Newspaper article Pittsburgh Post-Gazette (Pittsburgh, PA)

Brazil Bars 17 Oil Workers from Leaving after Spill

Newspaper article Pittsburgh Post-Gazette (Pittsburgh, PA)

Brazil Bars 17 Oil Workers from Leaving after Spill

Article excerpt

RIO DE JANEIRO -- A Brazilian court has ordered 17 employees from two U.S. companies, oil giant Chevron and rig operator Transocean, to surrender their passports, barring them from leaving Brazil as authorities prepare to file criminal charges in coming days in connection with an offshore oil spill involving the companies.

The ruling by Judge Vlamir Costa Magalhaes, issued late Friday night, adds to Chevron's woes in Brazil, which began in November when oil was found to be leaking from an offshore field controlled by Chevron. Prosecutors have already filed a civil lawsuit seeking damages of 20 billion reals, or about $11.2 billion, from the company.

Brazil's navy and Chevron said Friday that they had detected a new sheen of oil from the same field where the earlier spill occurred.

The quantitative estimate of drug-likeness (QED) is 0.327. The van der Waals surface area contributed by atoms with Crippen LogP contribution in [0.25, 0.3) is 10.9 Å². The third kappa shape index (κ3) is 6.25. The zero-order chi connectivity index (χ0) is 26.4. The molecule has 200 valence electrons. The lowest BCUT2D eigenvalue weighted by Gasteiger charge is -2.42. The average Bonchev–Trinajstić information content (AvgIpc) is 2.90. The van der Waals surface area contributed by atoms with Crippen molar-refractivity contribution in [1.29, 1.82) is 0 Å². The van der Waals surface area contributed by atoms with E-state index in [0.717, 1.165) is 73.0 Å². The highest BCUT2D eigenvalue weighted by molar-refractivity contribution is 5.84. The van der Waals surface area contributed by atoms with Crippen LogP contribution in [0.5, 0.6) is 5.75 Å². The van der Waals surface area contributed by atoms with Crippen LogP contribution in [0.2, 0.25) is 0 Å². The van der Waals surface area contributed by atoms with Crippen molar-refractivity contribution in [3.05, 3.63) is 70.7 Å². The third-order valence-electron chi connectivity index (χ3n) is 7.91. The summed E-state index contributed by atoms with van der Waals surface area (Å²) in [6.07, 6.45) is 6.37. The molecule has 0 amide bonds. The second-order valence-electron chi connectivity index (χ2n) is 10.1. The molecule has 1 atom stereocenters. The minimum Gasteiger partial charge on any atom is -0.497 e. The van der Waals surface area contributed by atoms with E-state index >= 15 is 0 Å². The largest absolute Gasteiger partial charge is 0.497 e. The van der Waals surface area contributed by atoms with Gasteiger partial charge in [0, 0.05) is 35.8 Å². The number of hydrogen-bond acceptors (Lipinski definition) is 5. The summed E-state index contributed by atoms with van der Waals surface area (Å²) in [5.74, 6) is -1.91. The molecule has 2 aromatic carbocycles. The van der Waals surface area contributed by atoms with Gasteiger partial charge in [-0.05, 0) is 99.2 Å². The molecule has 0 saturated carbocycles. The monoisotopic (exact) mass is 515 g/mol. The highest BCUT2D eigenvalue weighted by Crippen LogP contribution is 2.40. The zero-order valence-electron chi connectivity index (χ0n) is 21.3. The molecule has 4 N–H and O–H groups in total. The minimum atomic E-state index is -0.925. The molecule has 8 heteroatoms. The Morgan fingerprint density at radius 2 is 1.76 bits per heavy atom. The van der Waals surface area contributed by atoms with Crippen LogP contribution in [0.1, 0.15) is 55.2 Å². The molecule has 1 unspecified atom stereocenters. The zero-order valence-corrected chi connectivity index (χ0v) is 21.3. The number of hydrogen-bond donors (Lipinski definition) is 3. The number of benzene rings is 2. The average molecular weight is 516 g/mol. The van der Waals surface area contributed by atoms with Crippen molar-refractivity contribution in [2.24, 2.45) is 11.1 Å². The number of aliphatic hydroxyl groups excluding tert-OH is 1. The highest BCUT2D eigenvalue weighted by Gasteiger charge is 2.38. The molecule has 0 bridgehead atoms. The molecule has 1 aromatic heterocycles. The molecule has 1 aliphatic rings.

Chevron's legal battle points to the high stakes involved in Brazil's plans to tap its huge offshore oil fields. If Brazil meets its ambitious production targets, by the 2020s, the country may rank among the world's largest oil producers, with output rivaling or surpassing traditional oil powers like Iran or Venezuela.

But achieving those goals requires companies to drill in immensely challenging offshore conditions. Pointing to the example of BP's 2010 oil spill in the Gulf of Mexico, environmental officials in Brazil say stiff penalties are needed against Chevron in order to pressure it and other companies to adopt strict procedures for preventing and dealing with spills.

Chevron, the largest foreign oil company operating in Brazil, has argued that the country's response to the November spill, which was a tiny fraction of the size of the 2010 BP spill, was an "overreaction."

"I've never seen a spill this small with this size of reaction," Ali Moshiri, the head of Chevron's Latin America operations, told the Wall Street Journal in late 2011.

Such contentions did not sit well in Brazil. …

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